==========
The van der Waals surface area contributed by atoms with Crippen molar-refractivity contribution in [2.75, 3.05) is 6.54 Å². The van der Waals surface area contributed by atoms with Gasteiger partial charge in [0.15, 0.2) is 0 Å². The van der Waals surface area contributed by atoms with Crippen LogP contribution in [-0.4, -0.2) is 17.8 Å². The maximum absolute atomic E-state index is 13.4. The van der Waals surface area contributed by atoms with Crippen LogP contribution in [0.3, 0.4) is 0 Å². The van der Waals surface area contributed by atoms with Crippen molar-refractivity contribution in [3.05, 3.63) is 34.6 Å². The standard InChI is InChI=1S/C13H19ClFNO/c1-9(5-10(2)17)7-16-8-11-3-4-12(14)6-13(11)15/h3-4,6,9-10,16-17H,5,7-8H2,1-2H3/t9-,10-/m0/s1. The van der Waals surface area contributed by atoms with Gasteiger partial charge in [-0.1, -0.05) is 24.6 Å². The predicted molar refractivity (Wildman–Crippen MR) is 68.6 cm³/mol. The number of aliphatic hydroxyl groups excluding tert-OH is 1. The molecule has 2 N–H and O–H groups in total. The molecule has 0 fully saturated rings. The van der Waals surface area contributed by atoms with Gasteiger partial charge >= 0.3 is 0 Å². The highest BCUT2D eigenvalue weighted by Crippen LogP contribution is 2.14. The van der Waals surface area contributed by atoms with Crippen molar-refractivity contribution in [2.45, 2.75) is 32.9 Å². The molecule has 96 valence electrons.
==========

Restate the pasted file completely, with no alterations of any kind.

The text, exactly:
The van der Waals surface area contributed by atoms with Crippen molar-refractivity contribution in [2.75, 3.05) is 6.54 Å². The van der Waals surface area contributed by atoms with Gasteiger partial charge in [0.15, 0.2) is 0 Å². The van der Waals surface area contributed by atoms with Crippen LogP contribution in [-0.4, -0.2) is 17.8 Å². The maximum absolute atomic E-state index is 13.4. The van der Waals surface area contributed by atoms with Crippen LogP contribution in [0.3, 0.4) is 0 Å². The van der Waals surface area contributed by atoms with Crippen molar-refractivity contribution in [3.05, 3.63) is 34.6 Å². The standard InChI is InChI=1S/C13H19ClFNO/c1-9(5-10(2)17)7-16-8-11-3-4-12(14)6-13(11)15/h3-4,6,9-10,16-17H,5,7-8H2,1-2H3/t9-,10-/m0/s1. The van der Waals surface area contributed by atoms with Gasteiger partial charge in [-0.1, -0.05) is 24.6 Å². The predicted molar refractivity (Wildman–Crippen MR) is 68.6 cm³/mol. The number of aliphatic hydroxyl groups excluding tert-OH is 1. The molecule has 2 N–H and O–H groups in total. The molecule has 0 fully saturated rings. The van der Waals surface area contributed by atoms with Gasteiger partial charge >= 0.3 is 0 Å². The highest BCUT2D eigenvalue weighted by Crippen LogP contribution is 2.14. The van der Waals surface area contributed by atoms with Crippen molar-refractivity contribution in [2.45, 2.75) is 32.9 Å². The molecule has 96 valence electrons.